Saturday, February 16, 2019

A Magnificent Visitor

Back on Longboat Key, Florida, I was birding along Sarasota Bay this morning, watching American white pelicans, red-breasted mergansers, double-crested cormorants, brown pelicans and laughing gulls feast on the recovering fish population (see Birdlife after the Red Tide) when a prehistoric figure soared in from the Gulf; it was a magnificent frigatebird, the first I have seen this year.

Spending most of their lives at sea, these marine aerialists snatch fish from the ocean surface, scavenge refuse from fishing boats or steal prey from other sea birds.  Visiting subtropical and tropical bays throughout the year, they only land during the summer breeding season when they gather in colonies on mangrove islands.  Ill equipped to maneuver on land and unable to rise from the ocean surface, they do not swim and cannot walk; rather, they must wait for winds to takeoff from their mangrove perch.  Each pair raises one chick per year and the female provides food for its first year of life.

Though I have seen large flocks of magnificent frigatebirds in the past, a lone winter wanderer is especially inspiring, knowing that he has been aloft for six months or more, often sleeping as he soars above the warm but turbulent waters of tropical and subtropical seas.  The fact that he often steals his meal does not diminish my admiration.

Friday, February 15, 2019

Cheated by Clouds

Many of us who enjoy plane travel relish the opportunity to observe our planet from 30,000 feet.  Indeed, that perspective gives the traveler a unique opportunity to observe and appreciate the topography and hydrology of our varied natural landscapes.

Anticipating my roundtrip flight between Atlanta and Denver this week, I hoped to view the southernmost Appalachians, the Tennessee River Valley, the lower Mississippi floodplain and the Ozarks of Missouri and Arkansas, among other landforms; I also expected to catch aerial views of Birmingham, Memphis, Little Rock and Wichita, which are along our scheduled flight route.  Alas, thick clouds obscured the landscape in both directions (except for the sun-baked terrain of Colorado); indeed, even my views of the Atlanta area were limited to the airport itself.

Of course, we naturalists understand that weather is unpredictable and that nature's whims do not always match-up with the hopes and expectations of human travelers.  Maybe next time!

Thursday, February 14, 2019

Flashback Post XII

On this Hallmark Holiday of Romantic Love, I thought I might share a few past posts on this complex human emotion.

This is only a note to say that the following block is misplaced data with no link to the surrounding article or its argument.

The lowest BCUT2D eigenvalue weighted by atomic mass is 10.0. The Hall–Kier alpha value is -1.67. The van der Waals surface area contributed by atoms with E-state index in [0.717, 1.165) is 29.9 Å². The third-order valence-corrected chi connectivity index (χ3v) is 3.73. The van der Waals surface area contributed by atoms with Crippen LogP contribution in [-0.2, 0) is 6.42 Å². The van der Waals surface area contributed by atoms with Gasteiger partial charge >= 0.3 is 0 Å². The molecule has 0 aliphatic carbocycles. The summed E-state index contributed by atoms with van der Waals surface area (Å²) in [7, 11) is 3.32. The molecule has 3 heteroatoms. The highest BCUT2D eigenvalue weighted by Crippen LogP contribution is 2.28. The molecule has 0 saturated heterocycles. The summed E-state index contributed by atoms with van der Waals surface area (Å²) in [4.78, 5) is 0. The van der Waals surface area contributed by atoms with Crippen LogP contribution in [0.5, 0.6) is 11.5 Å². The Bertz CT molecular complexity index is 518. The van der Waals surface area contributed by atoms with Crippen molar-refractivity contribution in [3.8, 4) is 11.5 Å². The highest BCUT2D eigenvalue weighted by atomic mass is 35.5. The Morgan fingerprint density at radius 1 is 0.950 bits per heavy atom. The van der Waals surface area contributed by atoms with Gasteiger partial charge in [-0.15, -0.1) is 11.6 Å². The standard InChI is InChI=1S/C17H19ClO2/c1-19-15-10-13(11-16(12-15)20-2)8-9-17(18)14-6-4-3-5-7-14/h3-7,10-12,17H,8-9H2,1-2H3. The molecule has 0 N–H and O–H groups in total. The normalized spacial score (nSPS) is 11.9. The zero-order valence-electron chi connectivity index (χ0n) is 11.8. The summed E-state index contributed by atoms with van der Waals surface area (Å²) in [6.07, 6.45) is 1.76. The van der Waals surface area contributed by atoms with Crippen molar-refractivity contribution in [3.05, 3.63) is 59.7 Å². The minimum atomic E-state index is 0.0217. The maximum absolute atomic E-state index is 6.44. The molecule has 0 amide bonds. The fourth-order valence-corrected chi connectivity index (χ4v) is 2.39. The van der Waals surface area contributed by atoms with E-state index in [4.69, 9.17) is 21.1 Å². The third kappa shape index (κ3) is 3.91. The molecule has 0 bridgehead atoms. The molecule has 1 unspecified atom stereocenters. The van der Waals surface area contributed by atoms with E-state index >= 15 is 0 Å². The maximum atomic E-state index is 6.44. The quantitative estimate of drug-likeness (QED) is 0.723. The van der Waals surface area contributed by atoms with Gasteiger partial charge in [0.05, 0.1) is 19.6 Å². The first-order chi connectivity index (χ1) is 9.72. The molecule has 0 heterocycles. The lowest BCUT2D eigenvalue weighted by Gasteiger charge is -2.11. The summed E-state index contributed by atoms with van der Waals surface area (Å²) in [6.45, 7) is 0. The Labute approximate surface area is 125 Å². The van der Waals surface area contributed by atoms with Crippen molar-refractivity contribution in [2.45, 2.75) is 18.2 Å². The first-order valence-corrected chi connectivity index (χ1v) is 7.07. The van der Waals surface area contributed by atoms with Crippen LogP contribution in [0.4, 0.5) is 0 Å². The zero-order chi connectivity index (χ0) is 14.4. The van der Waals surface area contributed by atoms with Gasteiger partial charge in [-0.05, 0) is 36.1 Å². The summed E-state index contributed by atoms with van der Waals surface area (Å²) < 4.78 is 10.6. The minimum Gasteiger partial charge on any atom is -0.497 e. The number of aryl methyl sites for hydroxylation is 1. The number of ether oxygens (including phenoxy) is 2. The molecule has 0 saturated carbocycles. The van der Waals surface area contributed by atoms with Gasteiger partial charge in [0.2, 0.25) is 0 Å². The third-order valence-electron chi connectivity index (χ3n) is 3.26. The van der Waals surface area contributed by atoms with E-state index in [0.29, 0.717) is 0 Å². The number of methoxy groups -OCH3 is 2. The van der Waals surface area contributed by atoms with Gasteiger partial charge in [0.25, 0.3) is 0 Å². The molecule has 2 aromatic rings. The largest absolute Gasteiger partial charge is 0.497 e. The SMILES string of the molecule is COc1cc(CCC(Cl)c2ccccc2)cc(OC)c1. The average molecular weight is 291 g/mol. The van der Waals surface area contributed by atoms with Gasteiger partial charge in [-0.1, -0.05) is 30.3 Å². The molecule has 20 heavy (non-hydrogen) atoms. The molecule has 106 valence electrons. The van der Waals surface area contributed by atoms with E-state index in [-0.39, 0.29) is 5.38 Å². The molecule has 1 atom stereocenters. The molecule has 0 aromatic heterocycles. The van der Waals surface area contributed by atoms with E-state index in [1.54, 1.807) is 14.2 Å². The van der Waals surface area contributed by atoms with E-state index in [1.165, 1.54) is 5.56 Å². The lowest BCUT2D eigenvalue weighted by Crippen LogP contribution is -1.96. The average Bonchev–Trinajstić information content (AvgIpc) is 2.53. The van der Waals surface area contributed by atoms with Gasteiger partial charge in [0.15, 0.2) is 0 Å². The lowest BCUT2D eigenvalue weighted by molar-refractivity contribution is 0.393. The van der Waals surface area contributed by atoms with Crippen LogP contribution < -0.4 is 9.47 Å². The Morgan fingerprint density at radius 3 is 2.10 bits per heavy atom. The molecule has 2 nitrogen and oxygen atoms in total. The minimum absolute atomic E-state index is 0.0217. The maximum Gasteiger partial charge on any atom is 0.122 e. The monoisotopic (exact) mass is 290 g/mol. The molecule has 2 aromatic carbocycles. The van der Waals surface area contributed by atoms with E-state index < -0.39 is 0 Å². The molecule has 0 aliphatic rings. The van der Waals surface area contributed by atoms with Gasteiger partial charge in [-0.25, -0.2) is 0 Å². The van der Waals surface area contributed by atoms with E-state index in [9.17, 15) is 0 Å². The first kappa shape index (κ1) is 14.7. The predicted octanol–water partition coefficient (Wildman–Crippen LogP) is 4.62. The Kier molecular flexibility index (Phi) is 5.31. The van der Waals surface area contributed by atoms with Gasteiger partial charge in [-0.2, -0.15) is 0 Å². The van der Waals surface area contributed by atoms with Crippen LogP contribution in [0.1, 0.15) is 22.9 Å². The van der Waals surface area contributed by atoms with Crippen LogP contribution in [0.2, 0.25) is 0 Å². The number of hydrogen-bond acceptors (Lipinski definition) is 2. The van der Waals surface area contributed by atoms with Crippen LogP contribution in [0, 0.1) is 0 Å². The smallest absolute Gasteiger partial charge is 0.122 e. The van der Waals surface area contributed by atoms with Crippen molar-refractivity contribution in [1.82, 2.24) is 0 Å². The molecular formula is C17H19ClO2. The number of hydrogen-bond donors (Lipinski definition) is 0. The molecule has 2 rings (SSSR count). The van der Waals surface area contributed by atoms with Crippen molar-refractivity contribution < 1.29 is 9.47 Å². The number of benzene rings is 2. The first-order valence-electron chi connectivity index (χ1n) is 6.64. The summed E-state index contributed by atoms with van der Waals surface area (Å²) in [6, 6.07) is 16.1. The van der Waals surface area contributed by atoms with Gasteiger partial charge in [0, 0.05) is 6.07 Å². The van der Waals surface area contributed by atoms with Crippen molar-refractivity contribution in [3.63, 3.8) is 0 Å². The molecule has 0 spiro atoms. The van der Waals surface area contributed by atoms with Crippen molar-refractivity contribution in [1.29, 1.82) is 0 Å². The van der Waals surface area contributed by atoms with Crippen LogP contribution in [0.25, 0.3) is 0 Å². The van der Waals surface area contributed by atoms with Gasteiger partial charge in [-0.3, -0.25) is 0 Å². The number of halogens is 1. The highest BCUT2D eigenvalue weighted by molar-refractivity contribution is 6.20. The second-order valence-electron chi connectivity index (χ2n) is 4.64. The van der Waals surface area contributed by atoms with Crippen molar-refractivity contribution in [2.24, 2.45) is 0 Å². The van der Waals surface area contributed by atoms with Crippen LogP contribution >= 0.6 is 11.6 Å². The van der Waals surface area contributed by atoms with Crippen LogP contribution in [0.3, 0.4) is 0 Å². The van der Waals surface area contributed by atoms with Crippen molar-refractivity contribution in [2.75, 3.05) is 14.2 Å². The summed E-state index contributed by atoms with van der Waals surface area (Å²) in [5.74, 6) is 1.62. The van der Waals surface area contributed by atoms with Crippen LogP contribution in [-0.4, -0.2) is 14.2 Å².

See: The Nature of Love, Human Love and Love at First Smell

Tuesday, February 12, 2019

A Change in the Trees

Returning to our Littleton farm after a ten-day absence, I initially saw nothing new; pockets of snow covered the brown "grass," a deep blue dome stretched overhead, the bright Colorado sun offered its warmth and reassurance and goose poop still littered the driveway.  But there was a change in the trees, one that was even more evident at South Platte Park this morning.

Looking at the canopy of deciduous trees, I could see that the buds had enlarged significantly, a product of rising sap; after all, this is maple syrup season across the Northeastern U.S. and this February phenomenon occurs in many other trees as well.  Awaiting warmer conditions before they burst into flower or leaf, the swollen buds are an early sign of the coming spring.

No doubt, most humans pay little attention to this annual process, focused as they are on the cold, snow and the weather gauntlet that still lies ahead.  But naturalists know that nature's year is a continuum and that a host of natural events connect the classic seasons.  The rise of tree sap is one that often goes unnoticed.

Monday, February 11, 2019

To Winter and Back

Due to some personal business, I have left warm, sunny Florida and will return to Denver for a few days.  It was 76 degrees F when I boarded the plane in Sarasota this morning for the 1.5 hour leg to Atlanta; as I write this post, I am sitting in the Atlanta airport, staring out at cloudy skies and light fog.  It is 45 degrees.

My flight to Denver leaves later this afternoon and I can expect to be greeted by near-freezing temperatures there; ah the joys of modern travel, trading in summer for winter.  After a brief stay in Colorado, I'll then return to Longboat Key for another respite before our drive back to Missouri.

We humans, having evolved in the Tropics, relish a journey to warm climes in the winter but are often slow to adapt when we return; fortunately, the dry air and intense sunshine in Colorado will ease my abrupt transition.  Besides, what better destinations for an outdoors enthusiast?

Sunday, February 10, 2019

South to Gasparilla Island

As I have mentioned in the past, my wife and I often take day trips from our condo on Longboat Key and have explored most areas of the Florida Peninsula.  On this warm, sunny Sunday, we decided to visit Gasparilla Island (90 minutes to our south), which stretches along the west side of Charlotte Harbor.